LONDON - Even with a first Champions League final in 23 years in sight, Ajax has some regrets.
The way Ajax overpowered Tottenham at the start of their Champions League semifinal on Tuesday left the visitors feeling frustrated to only have a slender 1-0 advantage from the first leg, secured by Donny van de Beek’s first-half goal.
“In the first 20 minutes we played really good,” the 22-year-old midfielder said, “and after that Tottenham chased something.”
Tottenham did chase in the second half, but with a side depleted by injuries and suspension it lacked the attacking end product to equalize.
“For the first 20 minutes of the game we were just ball watchers,” Tottenham midfielder Christian Eriksen said. “We made them look a look better. They are a good side but we gave them the feeling they can control things.”
The Dutch side was given too much space to string together slick passes early on, and Van de Beek ghosted into the penalty area to receive a throughball from Hakim Ziyech before knocking a shot past goalkeeper Hugo Lloris in the 15th minute.
“We were completely dominating,” Ajax coach Erik ten Hag said. “Tottenham changed the system (to a back four), switched to a different gear and we weren’t anticipating.”
Tottenham, contesting its first European Cup semifinal in 57 years, was without injured striker Harry Kane the suspended Son Heung-min. It also had to contend with the loss of defender Jan Vertonghen in the first half with an injury that threw a fresh spotlight on soccer’s handling of suspected concussions.
Vertonghen challenged for a header in the Ajax area but slammed his face into the back of teammate Toby Alderweireld’s head, leaving him with blood pouring from a cut on his nose in the 32nd minute.
“With a head injury it can be dangerous,” Ten Hag said on beIN Sports. “Take him off. Don’t take risks with head injuries.”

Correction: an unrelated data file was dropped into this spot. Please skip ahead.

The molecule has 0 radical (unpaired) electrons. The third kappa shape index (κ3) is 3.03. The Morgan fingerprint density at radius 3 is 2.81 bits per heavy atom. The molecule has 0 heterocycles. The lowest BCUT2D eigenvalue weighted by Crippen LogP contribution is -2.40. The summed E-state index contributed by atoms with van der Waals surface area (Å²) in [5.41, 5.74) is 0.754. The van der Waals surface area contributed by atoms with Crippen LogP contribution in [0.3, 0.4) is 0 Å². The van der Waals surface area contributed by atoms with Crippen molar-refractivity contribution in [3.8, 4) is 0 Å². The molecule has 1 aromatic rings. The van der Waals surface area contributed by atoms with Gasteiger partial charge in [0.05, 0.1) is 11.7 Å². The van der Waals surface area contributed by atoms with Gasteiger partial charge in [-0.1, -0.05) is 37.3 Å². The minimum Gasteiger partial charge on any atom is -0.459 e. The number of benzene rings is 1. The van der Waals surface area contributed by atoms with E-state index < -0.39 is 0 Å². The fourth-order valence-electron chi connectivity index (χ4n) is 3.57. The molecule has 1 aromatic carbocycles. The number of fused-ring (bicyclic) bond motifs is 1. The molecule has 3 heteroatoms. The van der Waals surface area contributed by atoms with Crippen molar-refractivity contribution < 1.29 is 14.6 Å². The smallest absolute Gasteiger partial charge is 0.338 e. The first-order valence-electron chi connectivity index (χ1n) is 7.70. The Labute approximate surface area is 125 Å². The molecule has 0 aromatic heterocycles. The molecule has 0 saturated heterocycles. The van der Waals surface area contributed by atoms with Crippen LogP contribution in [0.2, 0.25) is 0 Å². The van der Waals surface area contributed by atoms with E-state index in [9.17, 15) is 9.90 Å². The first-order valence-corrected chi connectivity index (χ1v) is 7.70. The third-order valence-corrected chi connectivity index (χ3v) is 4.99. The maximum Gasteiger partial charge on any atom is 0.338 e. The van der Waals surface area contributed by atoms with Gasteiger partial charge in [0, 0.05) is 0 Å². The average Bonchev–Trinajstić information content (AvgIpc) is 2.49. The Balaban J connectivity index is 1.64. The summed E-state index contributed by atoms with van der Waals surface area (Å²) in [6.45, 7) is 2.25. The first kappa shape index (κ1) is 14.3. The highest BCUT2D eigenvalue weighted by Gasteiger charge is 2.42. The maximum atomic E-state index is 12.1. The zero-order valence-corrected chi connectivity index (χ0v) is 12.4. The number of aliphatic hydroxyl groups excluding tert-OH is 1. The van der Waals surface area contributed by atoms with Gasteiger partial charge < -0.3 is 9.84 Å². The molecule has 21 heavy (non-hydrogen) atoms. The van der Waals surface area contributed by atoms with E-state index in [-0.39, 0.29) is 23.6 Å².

But Vertonghen received treatment on the field and went to change his bloodied white jersey. Referee Antonio Mateu Lahoz was pointing at his head as he spoke to Vertonghen, before allowing him to return to action in the 38th minute.
Vertonghen lasted only 40 seconds before going across to the sideline, leaning over and struggling to stand. Tottenham manager Mauricio Pochettino had to grab Vertonghen to stop him from keeling over before the Belgian was helped down the tunnel by two medical officials.
“At this moment you are focused on the game, it is too difficult to think too much,” Pochettino said. “Only I need to listen and hear what (the medics) say and take a decision. I am never going to debate and put into question the decision of the medical staff.”
With midfielder Moussa Sissoko on for Vertonghen, Tottenham did look more assertive as Ajax’s attacking rhythm was disrupted.
“We started to show more energy,” Pochettino said.
But the visitors, who contest the Dutch final against Willem II on Sunday before the second leg next Wednesday, were only denied a healthier advantage when the post denied David Neres late on.
Ajax has made a remarkable advance to the last four with a youthful squad despite the Dutch league lacking the vast television revenue of the Premier League — and having to go through three qualifying rounds just to enter the group stage in September.
Tottenham is paying for investing in building a new stadium rather than its squad, making no additions this season. It’s also in a scrap just to hold on to third place to take one of the Premier League’s four Champions League slots.
“My players are heroes to be in the situation we are today,” Pochettino said. “In the first half an hour it wasn’t the best. We are still alive in the tie.”